Fulfillment

Why microsteps work

How small changes can make a big difference.

If you’ve ever tried to break a bad habit or start a good one, you know first-hand that behaviour change can be extremely difficult. But there’s one sure-fire way to implement changes in your life: the key is to start small – really small.

“Radical lifestyle turnarounds hardly ever stick, because there are too many changes to manage,” says Dan DeFigio, a nutrition expert, author and founder of BeatingSugarAddiction.com.

“People tend to fall into the trap of thinking that they have to change everything: Eat fewer processed carbs, quit sugar, stop drinking wine, eat more vegetables, balance your protein-to-carb ratios, make time for exercise, sleep better, plan your meals and snacks, go shopping, meal prep … who can do all that? No one can. You’ll never be able to do everything,” DeFigio says.

Most people, he says, become afraid to try making any lifestyle changes because they’ve convinced themselves that if they can’t do everything, they may as well do nothing. But we don’t have to do everything to have a positive effect on our bodies.

“You can make progress with tiny actions and one-off decisions,” DeFigio says. “You may not be able to do everything, but you can do something.”

“Since microsteps break down tasks into small steps, they’re an effective way to attain those bigger goals,” says Caleb Backe, a certified personal trainer and life coach for Maple Holistics. “They keep you on track and build momentum for progress. Once you’ve achieved one ‘step,’ a.k.a. a microstep, you move onto the next part of the breakdown. You keep going like this until you’ve succeeded in your macrogoal,” he explains, adding that this strategy makes big goals less intimidating.
 

So how do we do it?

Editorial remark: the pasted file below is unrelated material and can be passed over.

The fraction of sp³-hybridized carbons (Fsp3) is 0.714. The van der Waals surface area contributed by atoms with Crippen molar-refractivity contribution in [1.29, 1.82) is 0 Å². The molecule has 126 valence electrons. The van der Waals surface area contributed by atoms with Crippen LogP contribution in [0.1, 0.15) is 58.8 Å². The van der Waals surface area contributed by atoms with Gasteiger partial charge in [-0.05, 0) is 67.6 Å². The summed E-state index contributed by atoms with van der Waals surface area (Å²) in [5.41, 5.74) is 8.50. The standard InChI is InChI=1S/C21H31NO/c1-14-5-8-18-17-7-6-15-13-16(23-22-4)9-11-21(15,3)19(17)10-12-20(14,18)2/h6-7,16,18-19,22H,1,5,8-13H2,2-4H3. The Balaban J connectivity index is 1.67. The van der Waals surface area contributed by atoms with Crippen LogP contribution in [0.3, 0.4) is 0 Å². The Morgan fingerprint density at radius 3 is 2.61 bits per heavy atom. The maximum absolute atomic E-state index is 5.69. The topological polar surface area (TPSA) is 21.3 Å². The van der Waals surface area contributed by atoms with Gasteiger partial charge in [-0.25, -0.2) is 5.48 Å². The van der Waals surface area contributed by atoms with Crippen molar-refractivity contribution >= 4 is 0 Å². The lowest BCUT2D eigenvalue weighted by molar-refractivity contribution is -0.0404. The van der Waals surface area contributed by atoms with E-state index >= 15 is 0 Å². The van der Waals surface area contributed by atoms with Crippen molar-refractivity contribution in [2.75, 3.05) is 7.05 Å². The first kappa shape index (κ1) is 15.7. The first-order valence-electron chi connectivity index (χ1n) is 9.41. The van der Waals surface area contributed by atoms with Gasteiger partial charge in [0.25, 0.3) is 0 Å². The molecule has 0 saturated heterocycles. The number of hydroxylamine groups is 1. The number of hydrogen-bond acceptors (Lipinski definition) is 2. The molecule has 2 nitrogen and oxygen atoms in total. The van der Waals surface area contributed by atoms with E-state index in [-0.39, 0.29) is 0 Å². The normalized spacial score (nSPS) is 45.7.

“The way to implement small changes into your life is by breaking down your goal so minutely that you barely even notice that you’re making a change,” Backe says.

“When setting microsteps, you first need to break down how your long-term goal can be achieved. Once you know the ‘how,’ you’re better armed to break it down into bite-sized chunks.”

For example, he says, if your goal is to be more organized, break that down a few times to get to something really small that you can work your way up from. This might mean that all you have to do for your first microstep is leave your keys in the same place every day when you come in and out of the house.

“Once this has become a mindless habit, that’s when you up your game to the next step. Continue subtly stepping up the game until you reach your goal of being a more organized person,” says Backe.

DeFigio challenges everyone to turn their “do nothing” thinking into “do something” thinking. Here’s an example of the different thought patterns:

  • Do nothing: “I don’t have time to work out five days a week, so I don’t have time to work out.”
  • Do something: “I can take a walk after dinner.”
  • Do nothing: “I’m stressed out, so I can’t improve my eating.”
  • Do something: “I will bring one healthy snack to work with me tomorrow.”

“Find some things that you can do,” DeFigio says. “You'll be pleasantly surprised once you make a short list.”

And, he adds, “not surprisingly, small successes breed motivation to try more.”

So, take one microstep and see where it leads.